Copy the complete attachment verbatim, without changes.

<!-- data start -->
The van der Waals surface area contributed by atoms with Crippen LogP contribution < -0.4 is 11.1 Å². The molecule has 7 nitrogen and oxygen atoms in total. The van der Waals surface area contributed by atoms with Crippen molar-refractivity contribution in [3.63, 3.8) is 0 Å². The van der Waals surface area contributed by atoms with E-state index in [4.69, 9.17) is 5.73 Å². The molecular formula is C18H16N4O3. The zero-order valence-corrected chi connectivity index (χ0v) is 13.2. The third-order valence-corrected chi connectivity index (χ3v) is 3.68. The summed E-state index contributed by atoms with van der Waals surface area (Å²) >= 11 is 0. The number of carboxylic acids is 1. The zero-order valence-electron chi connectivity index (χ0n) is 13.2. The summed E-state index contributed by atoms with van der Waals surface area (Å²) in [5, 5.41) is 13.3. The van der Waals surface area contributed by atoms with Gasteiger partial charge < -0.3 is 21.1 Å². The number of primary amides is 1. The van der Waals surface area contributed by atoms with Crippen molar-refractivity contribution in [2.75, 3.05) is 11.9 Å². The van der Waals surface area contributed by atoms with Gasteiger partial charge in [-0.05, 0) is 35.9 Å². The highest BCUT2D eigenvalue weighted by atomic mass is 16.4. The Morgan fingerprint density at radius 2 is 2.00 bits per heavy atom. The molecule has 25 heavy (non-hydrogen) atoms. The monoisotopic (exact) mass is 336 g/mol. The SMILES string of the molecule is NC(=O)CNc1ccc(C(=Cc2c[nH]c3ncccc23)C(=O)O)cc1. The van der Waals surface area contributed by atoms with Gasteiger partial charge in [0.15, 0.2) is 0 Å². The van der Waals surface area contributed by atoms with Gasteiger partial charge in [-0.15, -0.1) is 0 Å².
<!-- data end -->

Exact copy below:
The van der Waals surface area contributed by atoms with Crippen LogP contribution < -0.4 is 11.1 Å². The molecule has 7 nitrogen and oxygen atoms in total. The van der Waals surface area contributed by atoms with Crippen molar-refractivity contribution in [3.63, 3.8) is 0 Å². The van der Waals surface area contributed by atoms with E-state index in [4.69, 9.17) is 5.73 Å². The molecular formula is C18H16N4O3. The zero-order valence-corrected chi connectivity index (χ0v) is 13.2. The third-order valence-corrected chi connectivity index (χ3v) is 3.68. The summed E-state index contributed by atoms with van der Waals surface area (Å²) >= 11 is 0. The number of carboxylic acids is 1. The zero-order valence-electron chi connectivity index (χ0n) is 13.2. The summed E-state index contributed by atoms with van der Waals surface area (Å²) in [5, 5.41) is 13.3. The van der Waals surface area contributed by atoms with Gasteiger partial charge < -0.3 is 21.1 Å². The number of primary amides is 1. The van der Waals surface area contributed by atoms with Crippen molar-refractivity contribution in [2.75, 3.05) is 11.9 Å². The van der Waals surface area contributed by atoms with Gasteiger partial charge in [-0.05, 0) is 35.9 Å². The highest BCUT2D eigenvalue weighted by atomic mass is 16.4. The Morgan fingerprint density at radius 2 is 2.00 bits per heavy atom. The molecule has 25 heavy (non-hydrogen) atoms. The monoisotopic (exact) mass is 336 g/mol. The SMILES string of the molecule is NC(=O)CNc1ccc(C(=Cc2c[nH]c3ncccc23)C(=O)O)cc1. The van der Waals surface area contributed by atoms with Gasteiger partial charge in [0.15, 0.2) is 0 Å². The van der Waals surface area contributed by atoms with Gasteiger partial charge in [-0.15, -0.1) is 0 Å².